These different approaches to franchising open up the business to a number of different types of entrepreneurs. And, according to Francine Lafontaine, a professor who has taught the economics of franchising at the University of Michigan's Ross School of Business, the relative appeal of each model is so evenly balanced -- at least in the perception of the industry -- that it's not clear whether multi-unit or single-unit franchising will establish dominance and whether one will become more popular than the other.
"My first answer is we don't really know," she says about trends toward multi-or single-unit models. The reason for Lafontaine's lack of certainty is the lack of objective industry-wide data. Government record-keepers don't track much information on franchising, she says, so what is available tends to come from industry groups that may have agendas.
But when you look back, some trends do become clear. "My other answer is that I do know in earlier times in the history of franchising there was a lot of multi-unit ownership and a lot of big territories," she says. In more recent times, there has been a shift toward having more owner-operators. Given that shift, Lafontaine thinks that things might have gone back toward multi-unit operations. "Some companies still continue to think about single units and sequentially growing franchises," she says. "But there are a number of companies that are trying to grow through big territories as a way of growing fast."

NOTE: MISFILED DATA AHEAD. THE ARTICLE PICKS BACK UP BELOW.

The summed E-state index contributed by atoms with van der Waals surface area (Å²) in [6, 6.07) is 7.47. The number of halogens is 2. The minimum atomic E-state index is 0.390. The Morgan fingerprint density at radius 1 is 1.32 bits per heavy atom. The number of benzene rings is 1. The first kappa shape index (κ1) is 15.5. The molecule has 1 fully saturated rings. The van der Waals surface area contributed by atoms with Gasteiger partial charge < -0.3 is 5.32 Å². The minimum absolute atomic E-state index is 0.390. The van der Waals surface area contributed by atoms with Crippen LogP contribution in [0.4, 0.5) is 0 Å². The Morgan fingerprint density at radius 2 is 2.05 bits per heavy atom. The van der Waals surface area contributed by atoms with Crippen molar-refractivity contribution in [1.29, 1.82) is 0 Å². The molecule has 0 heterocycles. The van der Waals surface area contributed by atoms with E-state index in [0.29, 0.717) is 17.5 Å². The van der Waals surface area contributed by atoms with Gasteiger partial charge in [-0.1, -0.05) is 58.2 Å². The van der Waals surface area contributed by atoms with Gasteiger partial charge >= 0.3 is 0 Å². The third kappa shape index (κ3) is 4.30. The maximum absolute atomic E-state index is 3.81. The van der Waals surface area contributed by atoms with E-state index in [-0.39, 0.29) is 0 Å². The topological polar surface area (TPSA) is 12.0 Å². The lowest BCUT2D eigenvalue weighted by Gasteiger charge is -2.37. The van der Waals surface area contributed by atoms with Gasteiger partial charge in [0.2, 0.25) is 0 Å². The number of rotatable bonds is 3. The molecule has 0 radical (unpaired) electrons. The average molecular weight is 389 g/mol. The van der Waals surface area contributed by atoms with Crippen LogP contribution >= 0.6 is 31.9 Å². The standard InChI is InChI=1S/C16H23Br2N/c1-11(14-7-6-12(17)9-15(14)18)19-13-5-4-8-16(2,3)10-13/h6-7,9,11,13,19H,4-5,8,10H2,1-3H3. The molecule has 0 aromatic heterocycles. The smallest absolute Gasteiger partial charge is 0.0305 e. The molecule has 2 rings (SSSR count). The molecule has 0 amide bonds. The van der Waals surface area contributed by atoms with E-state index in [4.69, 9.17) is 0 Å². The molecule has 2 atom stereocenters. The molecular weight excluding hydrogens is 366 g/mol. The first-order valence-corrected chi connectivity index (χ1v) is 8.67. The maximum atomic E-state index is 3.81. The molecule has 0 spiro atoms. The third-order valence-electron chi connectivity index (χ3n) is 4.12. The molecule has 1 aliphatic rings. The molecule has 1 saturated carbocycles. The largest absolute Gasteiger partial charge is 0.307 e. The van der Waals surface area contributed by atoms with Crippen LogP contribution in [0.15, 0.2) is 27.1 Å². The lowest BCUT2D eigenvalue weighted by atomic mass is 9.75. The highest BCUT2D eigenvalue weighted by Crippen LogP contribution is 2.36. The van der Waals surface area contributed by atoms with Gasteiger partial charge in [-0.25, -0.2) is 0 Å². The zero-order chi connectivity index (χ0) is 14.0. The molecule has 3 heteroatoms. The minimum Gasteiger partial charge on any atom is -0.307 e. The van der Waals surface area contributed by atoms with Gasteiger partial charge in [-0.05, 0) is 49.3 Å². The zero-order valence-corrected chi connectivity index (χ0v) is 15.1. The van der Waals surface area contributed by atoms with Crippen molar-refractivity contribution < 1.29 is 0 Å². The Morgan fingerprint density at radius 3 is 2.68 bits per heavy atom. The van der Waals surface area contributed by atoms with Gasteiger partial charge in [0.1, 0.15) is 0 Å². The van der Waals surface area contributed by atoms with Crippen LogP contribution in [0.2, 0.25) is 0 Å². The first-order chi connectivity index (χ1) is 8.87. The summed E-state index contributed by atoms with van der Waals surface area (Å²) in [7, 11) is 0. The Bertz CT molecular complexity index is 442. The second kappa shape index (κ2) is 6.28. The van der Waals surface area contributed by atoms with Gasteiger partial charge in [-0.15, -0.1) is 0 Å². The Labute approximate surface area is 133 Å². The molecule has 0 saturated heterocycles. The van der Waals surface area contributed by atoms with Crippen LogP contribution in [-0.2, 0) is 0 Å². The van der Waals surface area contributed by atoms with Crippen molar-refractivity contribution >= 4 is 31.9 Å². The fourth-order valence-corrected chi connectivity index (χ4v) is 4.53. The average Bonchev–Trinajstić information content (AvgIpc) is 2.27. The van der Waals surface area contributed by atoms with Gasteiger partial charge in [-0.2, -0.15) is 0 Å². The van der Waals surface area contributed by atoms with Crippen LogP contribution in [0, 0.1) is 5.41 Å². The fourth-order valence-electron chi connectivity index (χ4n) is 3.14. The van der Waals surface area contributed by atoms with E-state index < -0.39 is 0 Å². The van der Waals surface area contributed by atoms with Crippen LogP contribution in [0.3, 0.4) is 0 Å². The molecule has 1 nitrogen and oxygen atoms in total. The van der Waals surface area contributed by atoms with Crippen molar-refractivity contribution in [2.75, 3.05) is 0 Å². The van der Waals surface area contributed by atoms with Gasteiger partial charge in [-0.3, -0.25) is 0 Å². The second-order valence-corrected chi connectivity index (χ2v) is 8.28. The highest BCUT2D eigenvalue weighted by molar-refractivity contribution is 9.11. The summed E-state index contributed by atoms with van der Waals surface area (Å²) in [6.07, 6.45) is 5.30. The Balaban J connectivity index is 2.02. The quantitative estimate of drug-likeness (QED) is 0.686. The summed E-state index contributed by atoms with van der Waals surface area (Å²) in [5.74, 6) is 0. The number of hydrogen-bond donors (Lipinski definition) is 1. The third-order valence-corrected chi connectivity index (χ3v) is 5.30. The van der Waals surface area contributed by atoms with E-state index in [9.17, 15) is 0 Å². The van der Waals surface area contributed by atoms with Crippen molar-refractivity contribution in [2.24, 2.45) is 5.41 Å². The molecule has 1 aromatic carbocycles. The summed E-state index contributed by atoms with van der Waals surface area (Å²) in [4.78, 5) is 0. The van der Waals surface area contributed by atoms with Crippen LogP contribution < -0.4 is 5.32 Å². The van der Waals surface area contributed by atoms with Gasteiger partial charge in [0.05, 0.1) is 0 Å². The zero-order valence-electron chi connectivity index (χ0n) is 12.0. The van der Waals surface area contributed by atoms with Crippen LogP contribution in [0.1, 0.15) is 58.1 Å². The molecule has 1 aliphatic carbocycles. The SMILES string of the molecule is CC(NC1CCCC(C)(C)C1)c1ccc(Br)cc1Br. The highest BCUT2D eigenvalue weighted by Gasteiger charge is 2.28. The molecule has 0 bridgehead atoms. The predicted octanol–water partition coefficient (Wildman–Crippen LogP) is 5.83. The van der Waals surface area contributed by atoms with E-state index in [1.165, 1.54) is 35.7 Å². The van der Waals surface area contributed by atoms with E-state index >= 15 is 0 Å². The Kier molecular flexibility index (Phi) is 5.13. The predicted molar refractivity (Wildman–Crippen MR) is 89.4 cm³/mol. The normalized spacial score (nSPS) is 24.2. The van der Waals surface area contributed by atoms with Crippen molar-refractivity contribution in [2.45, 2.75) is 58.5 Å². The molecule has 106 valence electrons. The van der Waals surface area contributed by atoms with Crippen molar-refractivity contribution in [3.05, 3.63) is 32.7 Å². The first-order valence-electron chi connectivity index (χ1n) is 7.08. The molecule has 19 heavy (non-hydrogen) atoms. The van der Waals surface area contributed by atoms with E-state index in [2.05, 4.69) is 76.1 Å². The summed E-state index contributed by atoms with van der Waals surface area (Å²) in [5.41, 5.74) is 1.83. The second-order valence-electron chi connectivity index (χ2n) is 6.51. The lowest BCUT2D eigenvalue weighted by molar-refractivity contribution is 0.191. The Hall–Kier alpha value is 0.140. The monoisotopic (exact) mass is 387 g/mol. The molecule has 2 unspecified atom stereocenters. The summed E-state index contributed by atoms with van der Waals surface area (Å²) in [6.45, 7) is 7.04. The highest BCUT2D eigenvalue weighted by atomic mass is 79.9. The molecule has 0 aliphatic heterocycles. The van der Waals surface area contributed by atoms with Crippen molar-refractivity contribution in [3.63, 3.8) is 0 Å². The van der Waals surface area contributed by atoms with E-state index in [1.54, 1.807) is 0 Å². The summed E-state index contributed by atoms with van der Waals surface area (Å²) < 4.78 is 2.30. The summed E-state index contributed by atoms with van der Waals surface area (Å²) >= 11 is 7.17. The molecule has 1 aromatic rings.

Undoubtedly, granting master licenses and area development multi-unit franchises can help a young and growth-minded franchising organization harness the power of others to assist in driving expansion. However, franchising consultant Schroeter says that another force -- consolidation and the growth of ever-larger business empires -- may be driving increasing emphasis on multiunit franchising.
Having fewer owners reduces the complexity of running a franchising system, she notes, and allows franchisers to be more selective about franchisees, and pick those who are more committed and capable of sticking to the format and system. As franchise systems get bigger, she sees franchisees getting bigger, too, especially in the number of units each owner has. "The future of franchising will focus on consolidation," she says, "and move more aggressively toward multiple-unit ownership."